By Ana Gomez Salcido
San Diego, as well as the rest of the country, has faced record high temperatures in the last few days. This trend is expected to continue in the near future.
According to the National Weather Service, San Diego County broke a few record high temperatures last Saturday, July 23 in different communities. In Campo, the thermometer marked 108 degrees Fahrenheit, shattering the previous record of 103 degrees Fahrenheit, set in 2006.
Although partially cloudy days are forecasted for this weekend, the high temperatures are expected around the high 80s and low 90s throughout San Diego communities, with higher temperatures near the foothills.
To help face the high temperatures, San Diego County Health and Human Services Agency is encouraging residents to take adequate precautions to avoid heatstroke and other heat-related illnesses.
The County operates the Cool Zones program and has designated more than 115 air-conditioned buildings as cooling centers. Locations and hours of operation can be found on an interactive map on www.coolzones.org or by calling 2-1-1 or 1-800-510-2020 ext.6 Monday through Friday from 8 a.m. to 5 p.m. The sites are identified by a light blue Polar Bear Cool Zone logo.
According to health officials, elderly people, infants, children, and people with chronic medical conditions are more prone to heat stress. People with elderly neighbors should check on the well-being of the older persons. Pet owners should exercise their pets in early morning hours or late at night to avoid prolonged exposure to the heat.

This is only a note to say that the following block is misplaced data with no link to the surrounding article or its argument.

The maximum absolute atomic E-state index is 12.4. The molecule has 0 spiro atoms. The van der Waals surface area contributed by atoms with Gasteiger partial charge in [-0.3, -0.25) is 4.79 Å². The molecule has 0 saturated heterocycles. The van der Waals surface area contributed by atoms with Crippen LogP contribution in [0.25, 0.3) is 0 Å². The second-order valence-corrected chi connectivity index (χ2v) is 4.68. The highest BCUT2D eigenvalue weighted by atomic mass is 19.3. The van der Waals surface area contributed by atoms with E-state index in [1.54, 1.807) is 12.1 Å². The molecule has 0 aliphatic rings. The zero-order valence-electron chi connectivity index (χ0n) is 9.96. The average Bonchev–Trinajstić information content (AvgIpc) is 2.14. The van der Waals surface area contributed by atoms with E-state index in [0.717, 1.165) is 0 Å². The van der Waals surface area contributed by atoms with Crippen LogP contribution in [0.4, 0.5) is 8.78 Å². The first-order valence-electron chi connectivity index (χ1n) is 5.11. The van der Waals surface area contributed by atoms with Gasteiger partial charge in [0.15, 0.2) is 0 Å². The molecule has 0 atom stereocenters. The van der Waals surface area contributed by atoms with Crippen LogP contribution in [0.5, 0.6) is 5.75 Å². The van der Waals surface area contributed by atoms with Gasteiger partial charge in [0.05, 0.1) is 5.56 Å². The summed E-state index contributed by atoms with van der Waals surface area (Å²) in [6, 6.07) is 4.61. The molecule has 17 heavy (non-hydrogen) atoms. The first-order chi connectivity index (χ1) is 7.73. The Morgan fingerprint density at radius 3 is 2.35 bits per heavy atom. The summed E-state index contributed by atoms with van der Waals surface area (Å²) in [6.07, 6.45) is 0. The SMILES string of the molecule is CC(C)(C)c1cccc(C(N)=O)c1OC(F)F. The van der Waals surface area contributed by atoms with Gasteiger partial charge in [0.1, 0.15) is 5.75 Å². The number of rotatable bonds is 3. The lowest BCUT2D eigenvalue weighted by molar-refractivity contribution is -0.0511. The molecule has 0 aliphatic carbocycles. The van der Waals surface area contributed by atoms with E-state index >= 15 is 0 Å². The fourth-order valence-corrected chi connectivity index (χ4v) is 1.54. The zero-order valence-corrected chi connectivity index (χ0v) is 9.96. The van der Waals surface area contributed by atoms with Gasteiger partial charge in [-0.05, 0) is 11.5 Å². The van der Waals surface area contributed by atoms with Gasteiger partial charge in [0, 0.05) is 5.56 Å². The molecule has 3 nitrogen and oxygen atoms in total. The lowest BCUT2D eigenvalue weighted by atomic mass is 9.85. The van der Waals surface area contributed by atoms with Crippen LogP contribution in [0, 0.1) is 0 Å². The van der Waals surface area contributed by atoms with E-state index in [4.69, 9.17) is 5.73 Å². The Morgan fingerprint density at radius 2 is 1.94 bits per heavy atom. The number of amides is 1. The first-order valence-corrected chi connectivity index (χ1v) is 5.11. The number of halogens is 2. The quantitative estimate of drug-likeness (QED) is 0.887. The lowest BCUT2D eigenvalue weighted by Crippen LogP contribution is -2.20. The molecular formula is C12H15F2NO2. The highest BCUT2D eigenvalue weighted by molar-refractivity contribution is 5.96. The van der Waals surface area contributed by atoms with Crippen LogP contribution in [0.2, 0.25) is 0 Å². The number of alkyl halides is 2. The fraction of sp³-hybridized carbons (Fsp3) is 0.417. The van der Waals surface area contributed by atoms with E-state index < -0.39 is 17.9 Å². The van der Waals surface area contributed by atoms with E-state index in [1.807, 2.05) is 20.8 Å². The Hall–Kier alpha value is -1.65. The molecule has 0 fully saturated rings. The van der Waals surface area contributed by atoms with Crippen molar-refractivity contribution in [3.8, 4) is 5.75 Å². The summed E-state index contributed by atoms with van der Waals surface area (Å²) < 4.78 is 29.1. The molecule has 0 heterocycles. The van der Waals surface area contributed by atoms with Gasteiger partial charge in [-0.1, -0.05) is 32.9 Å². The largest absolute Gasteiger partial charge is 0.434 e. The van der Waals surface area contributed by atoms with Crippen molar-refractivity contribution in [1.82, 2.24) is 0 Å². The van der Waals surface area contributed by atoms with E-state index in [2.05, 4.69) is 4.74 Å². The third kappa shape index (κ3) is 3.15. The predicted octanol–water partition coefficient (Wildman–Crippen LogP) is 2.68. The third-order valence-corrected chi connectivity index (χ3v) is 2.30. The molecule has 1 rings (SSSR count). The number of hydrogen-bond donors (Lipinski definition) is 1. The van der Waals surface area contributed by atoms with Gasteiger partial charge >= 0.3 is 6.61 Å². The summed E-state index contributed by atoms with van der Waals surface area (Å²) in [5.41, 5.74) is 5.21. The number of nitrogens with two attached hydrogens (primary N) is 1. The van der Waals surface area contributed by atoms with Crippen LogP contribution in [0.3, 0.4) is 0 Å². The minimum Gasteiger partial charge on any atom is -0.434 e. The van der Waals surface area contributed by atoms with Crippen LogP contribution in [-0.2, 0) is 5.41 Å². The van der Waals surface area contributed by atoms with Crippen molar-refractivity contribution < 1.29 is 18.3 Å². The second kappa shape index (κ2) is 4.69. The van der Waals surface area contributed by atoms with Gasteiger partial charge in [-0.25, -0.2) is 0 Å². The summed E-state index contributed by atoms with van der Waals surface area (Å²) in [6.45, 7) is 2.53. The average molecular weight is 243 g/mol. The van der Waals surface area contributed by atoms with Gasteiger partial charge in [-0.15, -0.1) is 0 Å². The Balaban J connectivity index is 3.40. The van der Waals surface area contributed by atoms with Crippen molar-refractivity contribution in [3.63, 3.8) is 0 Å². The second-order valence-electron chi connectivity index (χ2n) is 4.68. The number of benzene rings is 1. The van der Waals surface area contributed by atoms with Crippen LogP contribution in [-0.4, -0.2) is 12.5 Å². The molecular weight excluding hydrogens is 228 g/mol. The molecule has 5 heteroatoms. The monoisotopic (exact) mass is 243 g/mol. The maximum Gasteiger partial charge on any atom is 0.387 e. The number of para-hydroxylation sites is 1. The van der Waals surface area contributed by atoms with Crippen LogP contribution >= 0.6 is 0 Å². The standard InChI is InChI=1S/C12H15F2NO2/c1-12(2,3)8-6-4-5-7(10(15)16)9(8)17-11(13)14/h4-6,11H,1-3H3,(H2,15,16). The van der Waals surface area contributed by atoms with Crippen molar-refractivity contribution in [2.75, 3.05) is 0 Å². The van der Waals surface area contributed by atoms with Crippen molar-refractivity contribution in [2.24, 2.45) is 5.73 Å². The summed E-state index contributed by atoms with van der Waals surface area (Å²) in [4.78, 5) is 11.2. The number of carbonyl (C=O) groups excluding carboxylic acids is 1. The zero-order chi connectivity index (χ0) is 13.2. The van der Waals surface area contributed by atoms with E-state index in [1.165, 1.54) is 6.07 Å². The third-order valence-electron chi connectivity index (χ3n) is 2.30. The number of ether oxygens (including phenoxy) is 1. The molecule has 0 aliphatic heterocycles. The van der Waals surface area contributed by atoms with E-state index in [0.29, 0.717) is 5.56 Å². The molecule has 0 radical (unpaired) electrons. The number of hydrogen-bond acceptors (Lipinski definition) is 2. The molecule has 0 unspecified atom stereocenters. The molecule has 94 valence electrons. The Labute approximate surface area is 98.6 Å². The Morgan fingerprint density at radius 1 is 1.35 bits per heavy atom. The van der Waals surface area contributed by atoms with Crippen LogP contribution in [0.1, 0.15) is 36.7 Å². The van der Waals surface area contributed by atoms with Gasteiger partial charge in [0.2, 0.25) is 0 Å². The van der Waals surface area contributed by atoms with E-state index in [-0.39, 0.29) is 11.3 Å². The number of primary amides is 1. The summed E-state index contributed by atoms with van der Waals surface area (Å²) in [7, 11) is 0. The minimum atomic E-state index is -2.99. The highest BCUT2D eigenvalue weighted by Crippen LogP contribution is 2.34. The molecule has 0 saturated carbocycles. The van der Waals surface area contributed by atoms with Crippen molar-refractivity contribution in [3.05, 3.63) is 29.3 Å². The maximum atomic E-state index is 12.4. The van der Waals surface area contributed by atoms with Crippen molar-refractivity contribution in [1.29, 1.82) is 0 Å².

Even a few hours spent in air conditioning can help the body stay cooler. And people, should not rely on electric fans for cooling if temperatures exceed 90 degrees.
To avoid heat-related problems, health officials recommend the following: Stay in an air-conditioned area during the hottest hours of the day, wear light, loose-fitting clothing, drink plenty of water, avoid alcohol and sugary drinks, and do not wait until you are thirsty to hydrate.
Other recommendations include taking cool showers; never leaving a child, elderly person, or pet unattended in a car; avoiding unnecessary hard work or activities outside during the hottest part of the day; avoid unnecessary sun exposure and wear a wide-brim hat if there is need to be in the sun; and avoid using the oven to cook.
An extremely high body temperature (103 degrees Fahrenheit or higher), dizziness, nausea, confusion, and headache are signs of heat stroke or exhaustion. If someone shows these signs, people should call 9-1-1 and begin cooling the person by: moving them to a shaded area; spraying with cool water and fanning them; placing them in a cool shower if they are alert; monitoring the body temperature, and continuing cooling efforts; and not give the victim fluids to drink.